Any time the word "snow" appears in a headline, Portlanders click like they've lost control of their car.

That's the lesson from the WW stories that drew the most traffic in 2019. Three of them were about forecasts of powder. (It might have helped that the top story, meant to warn of the biggest snowstorm in 19 years, instead was interpreted as predicting the most snow in 100 years.)

Other topics piqued readers' interest, too: taxes and Joey Gibson, especially. But mostly it was snow. Want to revisit these stories? Buy some kale, visit wweek.com, and settle in for a cozy winter evening, Portland-style.

Here are the top 10 most read WW stories of 2019.

A company that provides Portland City Hall with weather forecasts sounded an alarm for a storm it thought would be worse than the record-breaking blizzards that hit Portland in 2008. (In fact, the storm largely missed Portland, but not before residents made sure to strip grocery shelves of kale.)

Portland-based Stimson Lumber announced that it would lay off at least 60 people at its Forest Grove mill—40 percent of the workforce there—and move some of its operations to Idaho and Montana. The announcement fueled a Republican rebellion against a carbon cap-and-trade bill.

On a quiet February afternoon, the Civil Air Patrol walked into Southeast Portland pub Vagabond Brewing in search of a wrecked aircraft. They found it hovering in the rafters as a decoration.  They found it hovering in the rafters as a decoration—they'd been alerted because the emergency locator beacon was still working.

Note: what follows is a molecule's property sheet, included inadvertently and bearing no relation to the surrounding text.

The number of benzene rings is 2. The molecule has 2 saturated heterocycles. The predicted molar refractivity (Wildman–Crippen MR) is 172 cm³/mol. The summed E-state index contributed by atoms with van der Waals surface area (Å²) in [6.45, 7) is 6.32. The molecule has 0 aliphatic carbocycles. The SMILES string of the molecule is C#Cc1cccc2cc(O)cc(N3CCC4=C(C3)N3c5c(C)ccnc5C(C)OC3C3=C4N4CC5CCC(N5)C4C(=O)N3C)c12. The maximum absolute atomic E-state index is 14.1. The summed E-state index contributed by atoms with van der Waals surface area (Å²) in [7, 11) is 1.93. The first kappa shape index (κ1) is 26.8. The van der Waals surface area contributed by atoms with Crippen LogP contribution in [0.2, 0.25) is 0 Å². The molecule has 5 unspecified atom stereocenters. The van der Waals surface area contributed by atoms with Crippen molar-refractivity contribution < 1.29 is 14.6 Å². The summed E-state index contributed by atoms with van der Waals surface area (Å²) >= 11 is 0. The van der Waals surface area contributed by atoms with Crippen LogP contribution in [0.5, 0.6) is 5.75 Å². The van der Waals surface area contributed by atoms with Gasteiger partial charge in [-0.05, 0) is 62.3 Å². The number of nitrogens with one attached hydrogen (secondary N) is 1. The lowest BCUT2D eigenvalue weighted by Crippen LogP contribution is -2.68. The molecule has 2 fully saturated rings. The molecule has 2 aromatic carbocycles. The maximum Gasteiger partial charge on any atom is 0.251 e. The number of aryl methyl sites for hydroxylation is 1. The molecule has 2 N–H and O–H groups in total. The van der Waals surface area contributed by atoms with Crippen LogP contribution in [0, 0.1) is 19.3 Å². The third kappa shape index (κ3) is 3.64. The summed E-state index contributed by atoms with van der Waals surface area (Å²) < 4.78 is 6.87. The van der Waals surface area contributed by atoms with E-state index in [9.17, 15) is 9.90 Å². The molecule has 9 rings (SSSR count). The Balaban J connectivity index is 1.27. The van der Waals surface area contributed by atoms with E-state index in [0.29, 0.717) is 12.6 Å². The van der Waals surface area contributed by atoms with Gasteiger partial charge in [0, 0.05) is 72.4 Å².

The same storm as our most-read story! Forecasters named it Maya. The Portland International Airport canceled several flights. (Then Maya, for the most part, bypassed Portland. At least we were all prepared?)

Hundreds of texts obtained by WW showed that Portland Police Lt. Jeff Niiya, who tracked protests and extremist groups, maintained a cozy rapport with right-wing organizer Joey Gibson. The story led to an outside investigation, which cleared Niiya of wrongdoing but showed top police brass failed to adequately explain to the public what he was up to.

Hip-hop icon Snoop Dogg made a surprise visit to Ontario, Ore. in October to celebrate the opening of a new cannabis dispensary. The free show sparked alarm among local law enforcement, who initiated "major incident response protocol" to manage crowds.

After Alabama's governor signed legislation making performing abortions illegal, Portland Trail Blazers fans pledged to donate a dollar for each point scored against the Golden State Warriors to The Yellowhammer Fund—which provides abortion access assistance for Alabamans. The Blazers scored 111 points that night.

8. November 13: Portland Might Be in For Another White Winter. Don't Freak Out— Embrace It. –  Matthew Singer: 78,956 pageviews

We got the message: You're scared of snow. So we put together a guide to make it a little easier—including the best urban ski spots and where to eat, drink and frolic in an empty and transformed downtown.

On Aug. 1, new rules went into effect in Washington state banning CBD food and drinks from being sold outside of licensed cannabis retailers. That left Oregon as now the last state on the West Coast where consumers can buy CBD products at the grocer.

Portlanders have gotten used to bloody brawls between right-wing Proud Boys and antifascist protesters. But police changed tactics this summer—and the two groups ended up playing a game of cat-and-mouse and remaining more than a mile apart at all times.